And Nikolaev was waiting for a new governor who was traveling from St. Petersburg. This was the Vice-Admiral, Adjutant General Bogdan Aleksandrovich (Gotlieb Friedrich) von Glasenap. He was in that position until 1871, when, taking full advantage of the defeat of France in the war with Prussia, Russia regained the right to have a fleet in the Black Sea basin.

To be continued ...
Articles from this series:
Shipyard named after 61 communard. The decline of shipbuilding after the Crimean War
Shipyard named after 61 communard. Shipyard during the Crimean War

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  1. Rurikovich
    Rurikovich 2 January 2019 06: 49
    One of the few authors that is interesting to read. good hi
    The article, like the previous one, plus smile
  2. vladcub
    vladcub 2 January 2019 08: 43
    I agree: Denis's publications are always interesting.
    Denis, when will you again begin to talk about Dnieper Russia?
  3. Aviator_
    Aviator_ 2 January 2019 10: 34
    It turns out that Marshal Taburetkin, even 150 years ago, had high-ranking noble predecessors. Topical cycle of articles. Respect to the author!
  4. Lamatinets
    Lamatinets 2 January 2019 10: 52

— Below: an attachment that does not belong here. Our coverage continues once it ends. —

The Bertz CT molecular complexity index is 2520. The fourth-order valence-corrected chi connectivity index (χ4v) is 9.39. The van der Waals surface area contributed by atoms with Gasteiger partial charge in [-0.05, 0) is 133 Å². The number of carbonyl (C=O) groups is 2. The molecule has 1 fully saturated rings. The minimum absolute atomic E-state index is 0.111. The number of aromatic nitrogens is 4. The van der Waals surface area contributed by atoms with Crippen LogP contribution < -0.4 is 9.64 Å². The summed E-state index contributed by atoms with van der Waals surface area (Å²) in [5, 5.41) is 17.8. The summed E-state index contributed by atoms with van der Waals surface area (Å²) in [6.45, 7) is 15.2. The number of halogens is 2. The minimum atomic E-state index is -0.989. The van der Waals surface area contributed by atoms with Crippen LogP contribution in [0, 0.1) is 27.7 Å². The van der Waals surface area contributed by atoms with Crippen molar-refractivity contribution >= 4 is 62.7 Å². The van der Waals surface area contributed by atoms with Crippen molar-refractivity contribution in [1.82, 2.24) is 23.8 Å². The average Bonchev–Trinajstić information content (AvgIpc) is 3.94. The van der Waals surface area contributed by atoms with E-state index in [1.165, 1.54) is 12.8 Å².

Very nice article loop !! Thanks to the author. But how reminiscent of our years. is sad.
  5. Adjutant
    Adjutant 2 January 2019 11: 36
    Yes, Butakov is the name
  6. Astra wild
    Astra wild 2 January 2019 18: 07
    Denis You are not a historian, but a wonderful storyteller. What speed: began to cut the rigging. You are talented: only a talented writer can characterize a person with a few touches, the situation, discreetly cast a shadow of doubt or emphasize something on the contrary.
    You from a real story took a banal episode and painted it as you wanted. As a result, you have not a historical documentary episode, but a work of art.
    I'm glad that I discovered such an author.
  7. evgen1221
    evgen1221 2 January 2019 18: 13
    The story with Butakov often needs bulko-Khrustoviks to stick in the muzzle. And then according to them everything was so beautiful in RI ...
    1. Lamatinets
      Lamatinets 2 January 2019 18: 34
      The crustaceans will not perceive, they have a darkening of the mind, permanently.